ETHICS IN THE MARKET – Theories and Definitions Tuesday, Dec 2 2008 

PERFECT COMPETITION:

A free market in which no buyer or seller has the power to significantly affect the prices at which goods are being exchanged.

PURE MONOPOLY:

A market in which a single firm is the only seller in the market and which new sellers are barred from entering.

OLIGOPOLY:

A market shared by a relatively small number of large firms that together can exercise some influence on process.

MARKET:

Any forum in which people come together for the purpose of exchanging ownership of goods or money.

EQUILIBRIUM POINT:

The point at which the amount of goods buyers want to buy exactly equals the amount of goods sellers want to sell, and at which the highest price buyers are willing to pay exactly equals the lowest prices sellers are willing to take.

DEMAND CURVE:

A line on a graph indicating the most that customers would be willing to pay for a unit of some product when they buy different quantities of those products.

SUPPLY CURVE:

A line on a graph indicating the prices producers must charge to cover the average costs to supplying a given amount of a commodity.

PRINCIPLE OF DIMINISHING MARGINAL UTILITY:

Each additional item a person consumes is less satisfying than each of the earlier items the person consumed.

PRINCIPLE OF INCREASING MARGINAL COSTS:

After a certain point, each additional item a seller produces costs more to produce than earlier items.

POINT OF EQUILIBRIUM:

The point at which the supply and demand curves meet, so amount buyers want to buy equals amount suppliers want to sell and price buyers are willing to pay equals price sellers are willing to take.

Perfectly Competitive Free Markets are characterized by the following 7 features:

  1. There are numerous buyers and sellers, none of whom has a substantial share of the market.
  2. All buyers and sellers can freely and immediately enter or leave the market.
  3. Every buyer and seller has full and perfect knowledge of what every other buyer and seller is doing, including knowledge of prices, quantities, and quality of all goods being bought and sold.
  4. The goods being sold in the market are so similar to each other that no one cares from which each buys or sells.
  5. The costs and benefits of producing or using the goods being exchanged are borne entirely by those buying or selling the goods and not by any other external parties.
  6. All buyers and sellers are utility maximizers. Each tries to get as much as possible for as little as possible.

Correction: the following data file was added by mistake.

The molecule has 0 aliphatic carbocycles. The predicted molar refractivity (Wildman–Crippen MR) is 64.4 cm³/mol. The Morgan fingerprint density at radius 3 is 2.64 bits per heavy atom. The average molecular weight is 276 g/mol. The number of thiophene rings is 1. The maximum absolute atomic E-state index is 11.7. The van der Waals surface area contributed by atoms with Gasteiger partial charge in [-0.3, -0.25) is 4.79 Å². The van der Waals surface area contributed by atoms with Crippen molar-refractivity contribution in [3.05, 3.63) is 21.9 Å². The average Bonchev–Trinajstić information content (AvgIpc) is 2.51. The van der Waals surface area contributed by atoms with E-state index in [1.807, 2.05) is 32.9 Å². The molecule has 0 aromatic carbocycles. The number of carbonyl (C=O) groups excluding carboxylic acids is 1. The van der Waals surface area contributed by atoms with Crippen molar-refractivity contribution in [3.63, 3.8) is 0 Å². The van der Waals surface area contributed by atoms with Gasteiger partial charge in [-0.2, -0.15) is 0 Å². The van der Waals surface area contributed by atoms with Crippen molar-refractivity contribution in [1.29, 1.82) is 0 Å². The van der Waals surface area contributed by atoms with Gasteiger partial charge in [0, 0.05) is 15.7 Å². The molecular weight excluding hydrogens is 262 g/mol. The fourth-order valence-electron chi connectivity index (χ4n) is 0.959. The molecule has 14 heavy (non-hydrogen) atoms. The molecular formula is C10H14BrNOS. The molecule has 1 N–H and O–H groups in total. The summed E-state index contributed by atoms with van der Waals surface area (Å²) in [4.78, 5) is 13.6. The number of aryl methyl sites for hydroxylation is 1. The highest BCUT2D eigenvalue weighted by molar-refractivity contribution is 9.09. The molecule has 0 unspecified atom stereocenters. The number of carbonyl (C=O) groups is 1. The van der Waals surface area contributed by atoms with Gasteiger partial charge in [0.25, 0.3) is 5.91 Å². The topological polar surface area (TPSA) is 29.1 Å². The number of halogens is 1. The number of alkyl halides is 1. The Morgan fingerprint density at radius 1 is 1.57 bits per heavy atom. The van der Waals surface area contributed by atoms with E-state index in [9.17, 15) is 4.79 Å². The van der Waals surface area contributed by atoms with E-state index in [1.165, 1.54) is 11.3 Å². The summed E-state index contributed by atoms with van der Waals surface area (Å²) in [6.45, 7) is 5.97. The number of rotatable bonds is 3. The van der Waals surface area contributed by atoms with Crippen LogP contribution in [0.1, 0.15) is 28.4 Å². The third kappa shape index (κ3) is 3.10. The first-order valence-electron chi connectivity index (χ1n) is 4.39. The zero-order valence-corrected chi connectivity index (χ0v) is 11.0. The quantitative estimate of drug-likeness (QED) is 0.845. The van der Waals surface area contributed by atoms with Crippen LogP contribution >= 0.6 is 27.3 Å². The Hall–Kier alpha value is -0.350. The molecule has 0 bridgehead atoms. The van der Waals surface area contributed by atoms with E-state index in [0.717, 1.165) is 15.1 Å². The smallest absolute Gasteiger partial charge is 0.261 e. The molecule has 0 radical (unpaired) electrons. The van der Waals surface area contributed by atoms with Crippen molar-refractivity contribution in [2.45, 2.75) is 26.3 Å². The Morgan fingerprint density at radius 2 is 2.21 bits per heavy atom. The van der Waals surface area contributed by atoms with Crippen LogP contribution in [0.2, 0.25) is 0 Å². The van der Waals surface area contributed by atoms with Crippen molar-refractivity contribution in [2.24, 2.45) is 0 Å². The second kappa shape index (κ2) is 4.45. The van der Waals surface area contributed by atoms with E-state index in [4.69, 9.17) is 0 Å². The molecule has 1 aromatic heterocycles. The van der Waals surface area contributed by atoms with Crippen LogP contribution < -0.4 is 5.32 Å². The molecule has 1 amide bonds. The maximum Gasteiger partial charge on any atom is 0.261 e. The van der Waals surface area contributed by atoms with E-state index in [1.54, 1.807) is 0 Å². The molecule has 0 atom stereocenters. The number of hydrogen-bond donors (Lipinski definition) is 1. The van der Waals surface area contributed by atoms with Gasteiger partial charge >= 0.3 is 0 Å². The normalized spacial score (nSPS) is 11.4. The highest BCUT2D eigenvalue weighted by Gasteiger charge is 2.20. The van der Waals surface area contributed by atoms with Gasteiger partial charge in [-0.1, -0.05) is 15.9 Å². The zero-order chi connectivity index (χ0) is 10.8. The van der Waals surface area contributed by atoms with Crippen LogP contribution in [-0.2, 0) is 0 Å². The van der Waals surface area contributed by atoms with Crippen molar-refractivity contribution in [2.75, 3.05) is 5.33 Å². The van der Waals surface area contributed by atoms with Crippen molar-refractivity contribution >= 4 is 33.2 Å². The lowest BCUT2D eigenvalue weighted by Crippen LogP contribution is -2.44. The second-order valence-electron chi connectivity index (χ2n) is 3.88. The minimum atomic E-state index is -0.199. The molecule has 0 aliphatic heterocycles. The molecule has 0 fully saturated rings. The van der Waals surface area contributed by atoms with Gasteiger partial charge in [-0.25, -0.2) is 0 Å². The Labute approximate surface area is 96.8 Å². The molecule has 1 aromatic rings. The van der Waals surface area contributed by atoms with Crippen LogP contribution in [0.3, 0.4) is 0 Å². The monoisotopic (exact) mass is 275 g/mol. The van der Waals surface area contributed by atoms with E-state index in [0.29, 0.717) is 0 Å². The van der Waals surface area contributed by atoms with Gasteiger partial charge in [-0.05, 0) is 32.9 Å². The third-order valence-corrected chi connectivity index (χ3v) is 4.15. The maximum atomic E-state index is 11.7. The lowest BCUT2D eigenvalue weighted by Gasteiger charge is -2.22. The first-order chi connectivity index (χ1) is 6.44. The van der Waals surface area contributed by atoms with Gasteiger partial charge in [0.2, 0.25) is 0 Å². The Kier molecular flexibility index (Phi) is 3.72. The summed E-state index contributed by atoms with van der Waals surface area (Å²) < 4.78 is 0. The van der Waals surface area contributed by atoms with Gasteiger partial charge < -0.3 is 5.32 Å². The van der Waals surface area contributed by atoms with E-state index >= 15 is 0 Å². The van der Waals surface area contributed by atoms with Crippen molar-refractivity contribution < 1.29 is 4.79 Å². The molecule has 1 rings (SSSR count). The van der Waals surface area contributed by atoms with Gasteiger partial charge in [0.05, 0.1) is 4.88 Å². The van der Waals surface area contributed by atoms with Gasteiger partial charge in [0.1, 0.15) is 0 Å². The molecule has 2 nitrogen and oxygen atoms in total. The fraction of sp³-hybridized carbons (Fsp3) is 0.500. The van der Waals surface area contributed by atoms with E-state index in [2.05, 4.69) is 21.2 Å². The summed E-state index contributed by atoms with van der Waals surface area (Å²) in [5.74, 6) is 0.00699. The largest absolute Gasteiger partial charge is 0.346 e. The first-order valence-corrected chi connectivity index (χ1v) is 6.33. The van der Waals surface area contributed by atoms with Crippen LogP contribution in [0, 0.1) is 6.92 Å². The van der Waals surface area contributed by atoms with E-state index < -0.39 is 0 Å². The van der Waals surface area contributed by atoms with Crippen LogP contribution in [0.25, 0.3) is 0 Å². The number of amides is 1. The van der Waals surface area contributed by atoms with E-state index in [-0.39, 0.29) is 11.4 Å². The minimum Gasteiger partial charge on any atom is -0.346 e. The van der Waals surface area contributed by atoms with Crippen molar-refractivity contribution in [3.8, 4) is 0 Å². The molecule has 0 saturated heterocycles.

7. No external parties(such as government) regulate the price, quantity, or quality of any of the goods being bought and sold in the market.

MORAL OUTCOMES OF PERFECTLY COMPETITIVE MARKETS:

  • Achieve a certain kind of justice.
  • Satisfy a certain version of utilitarianism.
  • Respect certain kinds of moral rights.

MONOPOLY MARKET CHARACTERISTICS:

  • One Seller
  • High Entry Barriers
  • Quantity below Equilibrium
  • Prices above equilibrium and Supply Curve
  • Can extract monopoly profit.

OLIGOPOLISTIC COMPETITION:

IMPERFECTLY COMPETITIVE MARKETS:

Markets that lie somewhere between the two extremes of the perfectly competitive market with innumerable sellers and the pure monopoly market with only one seller.

HIGHLY CONCENTRATED MARKETS:

Oligopoly markets that are determined by a few large firms.

HORIZONTAL MERGER:

The unification of two or more companies that were formerly competing in the same line of Business.

PRICE FIXING:

An agreement between firms to set their prices at artificially high levels.

MANIPULATION OF SUPPLY:

When firms in an oligopoly industry agree to limit their production so that prices rise to levels higher than those that would result from free competition.

EXCLUSIVE DEALING ARRANGEMENTS:

When a firm sells to a retailer on condition that the retailer will not purchase any products from other companies and/or will not sell outside of a certain geographical area.

TYING ARRANGEMENTS:

When a firm sells a buyer a certain good only on condition that the buyer agrees to purchase certain other goods from the firm.

RETAIL PRICE MAINTENANCE AGREEMENTS:

A manufacturer sells to retailers only on condition that they agree to charge the same set retail prices for its goods.

PRICE DISCRIMINATION:

To charge different prices to different buyers for identical goods or services.

UNETHICAL PRACTICES IN OLIGOPOLY INDUSTRIES:

  • Price – Fixing
  • Manipulation of supply
  • Exclusive dealing arrangements
  • Tying Arrangements
  • Retail Price Maintenance Agreements
  • Price Discrimination

PRICE LEADER:

  • The firm recognized as the industry leader in oligopoly industries for the purpose of setting prices based on levels announced by that.

TRUST:

An alliance of previously competitive oligopolists formed to take advantages of monopoly powers.

MAIN VIEWS OF OLIGOPOLY POWER:

  • Do-Nothing View
  • Anti trust View
  • Regulation View
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ETHICAL PRINCIPLES IN BUSINESS – Various Definitions Saturday, Nov 29 2008 

ETHIC OF CARE:

An ethic that emphasizes cring for the concrete well being of those near to us.

ETHIC OF VIRTUE:

An ethic based on evaluations of the moral character of persons or groups.

UTILITARIANISM:

A general term for any view that holds that actions and policies should be evaluated on the basis of the benefits and costs they will impose on society.

UTILITY:

The inclusive term used to refer to any net benefits produced by an action.

UTILITARIANISM:

  • Advocates maximising utility.
  • Matches well with moral evaluations of public policies
  • Appears intuitive to many people
  • Helps Explain why some actions are generally wrong and others are generally light.
  • Influenced Economics

COST BENEFIT ANALYSIS:

A type of analysis used to determine the desirability of investing in a project by figuring whether its present and future economic benefits outweight its present and future economic costs.

EFFICIENCY:

Operating in such a way that one produces a desired output with the lowest resource input.

NONECONOMIC GOODS:

Goods such as life, love, freedom,equality, health, beauty, whose value is such that no quantity of any economic good is equal in value to the value of the noneconomic good.

INSTRUMENTAL GOODS:

Things that are considered valuable because they lead to other good things.

INTRINSIC GOODS:

Things that are desirable independent of any other benefits they may produce.

JUSTICE:

Distributing benefits and burdens fairly among people.

RIGHTS:

Individual entitlements to freedom of choice and well being.

EVALUATING UTILITARIANISM:

  • Critics say not all values can be measured.
  • Utilitarians respond that monetary and commonsensee mesures can measure everything.